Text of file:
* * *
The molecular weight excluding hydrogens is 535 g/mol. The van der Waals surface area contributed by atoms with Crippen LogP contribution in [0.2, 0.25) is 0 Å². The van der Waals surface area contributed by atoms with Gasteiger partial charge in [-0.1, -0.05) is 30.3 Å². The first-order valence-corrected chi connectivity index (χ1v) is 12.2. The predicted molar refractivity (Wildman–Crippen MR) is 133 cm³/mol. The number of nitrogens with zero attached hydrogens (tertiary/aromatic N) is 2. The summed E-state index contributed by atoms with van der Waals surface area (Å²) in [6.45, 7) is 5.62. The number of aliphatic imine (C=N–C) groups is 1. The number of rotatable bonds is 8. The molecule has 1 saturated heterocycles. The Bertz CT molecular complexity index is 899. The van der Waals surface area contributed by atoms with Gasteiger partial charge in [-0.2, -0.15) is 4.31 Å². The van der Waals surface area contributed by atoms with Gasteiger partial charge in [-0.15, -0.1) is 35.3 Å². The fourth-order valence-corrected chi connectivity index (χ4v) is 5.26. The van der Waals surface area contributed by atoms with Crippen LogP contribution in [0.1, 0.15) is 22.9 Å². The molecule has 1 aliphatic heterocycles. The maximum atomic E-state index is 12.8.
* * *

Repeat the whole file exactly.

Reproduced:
The molecular weight excluding hydrogens is 535 g/mol. The van der Waals surface area contributed by atoms with Crippen LogP contribution in [0.2, 0.25) is 0 Å². The van der Waals surface area contributed by atoms with Gasteiger partial charge in [-0.1, -0.05) is 30.3 Å². The first-order valence-corrected chi connectivity index (χ1v) is 12.2. The predicted molar refractivity (Wildman–Crippen MR) is 133 cm³/mol. The number of nitrogens with zero attached hydrogens (tertiary/aromatic N) is 2. The summed E-state index contributed by atoms with van der Waals surface area (Å²) in [6.45, 7) is 5.62. The number of aliphatic imine (C=N–C) groups is 1. The number of rotatable bonds is 8. The molecule has 1 saturated heterocycles. The Bertz CT molecular complexity index is 899. The van der Waals surface area contributed by atoms with Gasteiger partial charge in [-0.2, -0.15) is 4.31 Å². The van der Waals surface area contributed by atoms with Gasteiger partial charge in [-0.15, -0.1) is 35.3 Å². The fourth-order valence-corrected chi connectivity index (χ4v) is 5.26. The van der Waals surface area contributed by atoms with Crippen LogP contribution in [0.1, 0.15) is 22.9 Å². The molecule has 1 aliphatic heterocycles. The maximum atomic E-state index is 12.8.